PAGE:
In the sequel, from a narrative point-of-view the game takes a somewhat lazy approach. By setting the bulk of the story as a series of recruiting missions to build up your team, the narrative becomes a series of origin / character background stories. These are effective, and the characters are admittedly distinctive, but the overall story definitely pales compared to Mass Effect 1. There’s no sense of epic-ness in 2, compared to the historic struggle in the original, especially the climatical battle at the end of Mass Effect 1.

Gameplay

Mass Effect 1 is more conventional in terms of RPG elements. It is strictly single-player. It has a familiar inventory system, based on the characters’ various weapons classes, tools and armor systems. Players manage a team of 6 characters at max, and any given time the player can field 3 characters. Interestingly, characters that are not active are not punished; they level up along with the active members. This means there is less emphasis on prioritizing which team-members to develop (or make a choice early on regarding which characters will be used primarily). There is a class system in place, with unique skill-trees per class. This adds a lot of replayability to the game.

Combat is in real-time with a pause function to allow the player to setup complex tactics. It is in a 3rd person shooter perspective, and utilize cover mechanics. The game does not feature mana or any type of energy resource; there isn’t even the concept of ammo. Instead, special abilities rely on cool-down timers, while weapons can overheat if the player is too trigger happy. Another type of combat utilizes a moon buggy type of vehicle, which has two types of ammo and unfortunately has fairly awful controls.

Besides combat, there is major emphasis on dialogs, with players being presented various dialog options that affect the narrative. There is a moral system in place – performing heroic and just actions accumulate “Paragon” points, while cold-blooded acts that mainly focus on the outcome (the end justifies the means) accumulate “Renegade” points. Both Paragon and Renegade points unlock hidden dialog options, so while players could accumulate both (one does not offset the other), from a practical point of view the player should be consistent in one type of action. Thus the moral system also adds a layer of replayability to the game.

Besides combat, leveling up and collecting items, the game also offers character interaction in the form of romance. Romance is purely dialog driven – i.e. it doesn’t include a game mechanic where you increase the chances of romance by making a character active in duty.

In Mass Effect 2, BioWare made a number of interesting choices in reworking the gameplay. The inventory system is drastically streamlined, to the point where it is almost completely removed – players still manage different types of weapons, but they are not dropped by enemies nor do they have item quantities; instead, weapons are researched/discovered, and once you unlock one weapon, all characters that could use the weapon can equip it. Classes are also reworked, with condensed skill-trees – the typical character has about 5 spells to use throughout the game, with 1-2 of the spells being ammo modifiers (passive spells). The redesigned skill-trees also introduce a progressive points system – each spell has 4 ranks, and each higher rank costs more upgrade points to unlock. Upon unlocking the highest rank, the player can choose from one of two advanced upgrades – usually a more potent single target nuke vs. an AOE version of the spell. This again seems mainly aimed at increasing replayability, as there are more options for the player to explore.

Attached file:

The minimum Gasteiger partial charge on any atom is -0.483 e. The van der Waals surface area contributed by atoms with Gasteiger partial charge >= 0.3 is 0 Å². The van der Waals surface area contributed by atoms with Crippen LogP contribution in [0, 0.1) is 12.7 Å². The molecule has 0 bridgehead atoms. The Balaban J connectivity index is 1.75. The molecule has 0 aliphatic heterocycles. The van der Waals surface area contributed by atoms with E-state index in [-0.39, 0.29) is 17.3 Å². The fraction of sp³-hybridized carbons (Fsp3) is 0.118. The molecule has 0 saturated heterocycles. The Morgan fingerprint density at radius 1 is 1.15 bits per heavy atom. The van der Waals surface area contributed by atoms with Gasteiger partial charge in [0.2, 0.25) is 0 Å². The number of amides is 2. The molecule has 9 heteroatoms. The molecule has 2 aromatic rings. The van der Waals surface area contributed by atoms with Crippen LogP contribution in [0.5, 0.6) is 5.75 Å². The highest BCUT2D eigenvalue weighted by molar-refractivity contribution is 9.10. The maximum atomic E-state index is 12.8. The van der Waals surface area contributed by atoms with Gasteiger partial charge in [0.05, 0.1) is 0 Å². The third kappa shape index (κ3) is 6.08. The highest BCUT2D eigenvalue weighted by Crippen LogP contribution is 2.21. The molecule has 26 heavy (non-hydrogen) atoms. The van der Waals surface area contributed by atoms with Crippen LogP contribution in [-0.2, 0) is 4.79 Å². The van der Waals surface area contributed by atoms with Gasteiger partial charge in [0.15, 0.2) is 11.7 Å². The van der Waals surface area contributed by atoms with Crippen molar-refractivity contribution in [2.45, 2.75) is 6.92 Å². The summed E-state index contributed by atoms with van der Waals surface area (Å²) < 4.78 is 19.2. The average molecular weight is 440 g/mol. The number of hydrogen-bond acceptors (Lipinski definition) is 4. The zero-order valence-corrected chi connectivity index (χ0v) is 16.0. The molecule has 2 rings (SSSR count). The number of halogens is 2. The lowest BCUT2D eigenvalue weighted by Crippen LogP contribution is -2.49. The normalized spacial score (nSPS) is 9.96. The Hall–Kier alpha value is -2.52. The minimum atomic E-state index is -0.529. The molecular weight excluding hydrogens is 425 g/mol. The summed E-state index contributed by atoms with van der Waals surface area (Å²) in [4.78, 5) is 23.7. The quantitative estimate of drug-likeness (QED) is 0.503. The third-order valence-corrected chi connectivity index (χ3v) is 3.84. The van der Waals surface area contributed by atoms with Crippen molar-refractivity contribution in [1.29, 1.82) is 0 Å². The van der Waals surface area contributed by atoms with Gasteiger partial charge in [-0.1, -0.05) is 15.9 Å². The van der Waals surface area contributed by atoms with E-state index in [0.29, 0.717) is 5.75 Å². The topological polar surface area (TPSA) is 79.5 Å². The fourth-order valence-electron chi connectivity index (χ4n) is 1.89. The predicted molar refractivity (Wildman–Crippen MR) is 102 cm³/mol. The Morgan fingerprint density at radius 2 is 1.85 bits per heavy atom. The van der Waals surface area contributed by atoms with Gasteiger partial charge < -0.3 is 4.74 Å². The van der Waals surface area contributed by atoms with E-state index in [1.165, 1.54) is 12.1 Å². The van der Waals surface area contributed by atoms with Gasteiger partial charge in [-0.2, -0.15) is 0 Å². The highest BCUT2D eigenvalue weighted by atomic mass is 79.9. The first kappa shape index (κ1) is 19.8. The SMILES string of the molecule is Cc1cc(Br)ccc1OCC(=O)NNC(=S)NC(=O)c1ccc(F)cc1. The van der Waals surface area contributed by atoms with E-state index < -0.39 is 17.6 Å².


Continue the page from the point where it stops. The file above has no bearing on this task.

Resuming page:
From a combat perspective, Mass Effect 2 also took some cues from popular straight-up 3rd person shooters such as Gears of War. The cover system is less buggy, and combat in general feels more tense. The game also introduced a significant global cool-down timer, which means players could no longer spam spells in rapid succession. The health bar now auto regenerates if you stop taking damage, which again is taking cue from popular shooters.

Mass Effect 2 removed the moon buggy vehicle, while injecting a few new alternative game modes. There are two mini-games positioned as computer hacking in the game, and both are based on finding patterns. Another mini-game revolves around the collection of resources, which is done by scanning planets for minerals using a radar and collecting minerals when the scanner picks up a strong signal. The resources are used for tech upgrade research, so they are significant, but that also makes this mini-game tedious. In general, these mini-games seem positioned to balance the pace of the game – a small break in a long combat mission, or a break from progressing the story while just scanning unchartered planets for resources.

For die-hard RPG fans, Mass Effect 2 will feel like a hybrid game. It feels more like a 3rd-person shooter with strong storytelling, especially when you run the game at normal difficulty and usually don’t need to pause the game during combat for tactical micro-management.

Criticism